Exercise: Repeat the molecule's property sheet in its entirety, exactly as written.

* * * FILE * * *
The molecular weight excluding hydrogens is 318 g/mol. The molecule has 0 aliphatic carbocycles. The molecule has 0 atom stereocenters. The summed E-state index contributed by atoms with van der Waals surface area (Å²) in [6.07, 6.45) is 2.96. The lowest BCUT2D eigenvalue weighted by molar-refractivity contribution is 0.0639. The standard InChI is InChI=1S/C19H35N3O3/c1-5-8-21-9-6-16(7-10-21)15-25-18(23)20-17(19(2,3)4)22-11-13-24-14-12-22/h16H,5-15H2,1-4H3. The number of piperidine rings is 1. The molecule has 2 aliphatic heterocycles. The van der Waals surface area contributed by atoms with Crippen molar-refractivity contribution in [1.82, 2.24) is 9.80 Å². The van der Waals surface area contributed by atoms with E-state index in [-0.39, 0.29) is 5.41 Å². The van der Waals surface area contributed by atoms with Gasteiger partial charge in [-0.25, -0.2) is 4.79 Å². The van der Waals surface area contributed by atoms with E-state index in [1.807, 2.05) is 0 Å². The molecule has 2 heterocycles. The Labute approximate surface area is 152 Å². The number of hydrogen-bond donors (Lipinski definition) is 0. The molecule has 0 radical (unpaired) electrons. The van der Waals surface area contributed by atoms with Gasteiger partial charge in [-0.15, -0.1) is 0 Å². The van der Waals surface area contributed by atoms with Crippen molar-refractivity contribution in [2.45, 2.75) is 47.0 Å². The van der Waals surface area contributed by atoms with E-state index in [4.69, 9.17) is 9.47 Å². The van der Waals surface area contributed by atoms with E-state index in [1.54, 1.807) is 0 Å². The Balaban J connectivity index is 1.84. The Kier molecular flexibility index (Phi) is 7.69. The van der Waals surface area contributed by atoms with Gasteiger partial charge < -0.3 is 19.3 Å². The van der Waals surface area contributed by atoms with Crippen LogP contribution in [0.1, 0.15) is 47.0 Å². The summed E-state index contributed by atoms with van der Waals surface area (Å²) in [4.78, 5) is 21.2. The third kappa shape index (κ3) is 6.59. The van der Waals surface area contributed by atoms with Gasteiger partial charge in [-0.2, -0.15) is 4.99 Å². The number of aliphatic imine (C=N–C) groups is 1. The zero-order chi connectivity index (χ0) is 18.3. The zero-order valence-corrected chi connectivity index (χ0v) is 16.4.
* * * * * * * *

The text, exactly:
The molecular weight excluding hydrogens is 318 g/mol. The molecule has 0 aliphatic carbocycles. The molecule has 0 atom stereocenters. The summed E-state index contributed by atoms with van der Waals surface area (Å²) in [6.07, 6.45) is 2.96. The lowest BCUT2D eigenvalue weighted by molar-refractivity contribution is 0.0639. The standard InChI is InChI=1S/C19H35N3O3/c1-5-8-21-9-6-16(7-10-21)15-25-18(23)20-17(19(2,3)4)22-11-13-24-14-12-22/h16H,5-15H2,1-4H3. The number of piperidine rings is 1. The molecule has 2 aliphatic heterocycles. The van der Waals surface area contributed by atoms with Crippen molar-refractivity contribution in [1.82, 2.24) is 9.80 Å². The van der Waals surface area contributed by atoms with E-state index in [-0.39, 0.29) is 5.41 Å². The van der Waals surface area contributed by atoms with Gasteiger partial charge in [-0.25, -0.2) is 4.79 Å². The van der Waals surface area contributed by atoms with E-state index in [1.807, 2.05) is 0 Å². The molecule has 2 heterocycles. The Labute approximate surface area is 152 Å². The number of hydrogen-bond donors (Lipinski definition) is 0. The molecule has 0 radical (unpaired) electrons. The van der Waals surface area contributed by atoms with Gasteiger partial charge in [-0.15, -0.1) is 0 Å². The van der Waals surface area contributed by atoms with Crippen molar-refractivity contribution in [2.45, 2.75) is 47.0 Å². The van der Waals surface area contributed by atoms with E-state index in [4.69, 9.17) is 9.47 Å². The van der Waals surface area contributed by atoms with E-state index in [1.54, 1.807) is 0 Å². The Balaban J connectivity index is 1.84. The Kier molecular flexibility index (Phi) is 7.69. The van der Waals surface area contributed by atoms with Gasteiger partial charge < -0.3 is 19.3 Å². The van der Waals surface area contributed by atoms with Crippen LogP contribution in [0.1, 0.15) is 47.0 Å². The summed E-state index contributed by atoms with van der Waals surface area (Å²) in [4.78, 5) is 21.2. The third kappa shape index (κ3) is 6.59. The van der Waals surface area contributed by atoms with Gasteiger partial charge in [-0.2, -0.15) is 4.99 Å². The number of aliphatic imine (C=N–C) groups is 1. The zero-order chi connectivity index (χ0) is 18.3. The zero-order valence-corrected chi connectivity index (χ0v) is 16.4.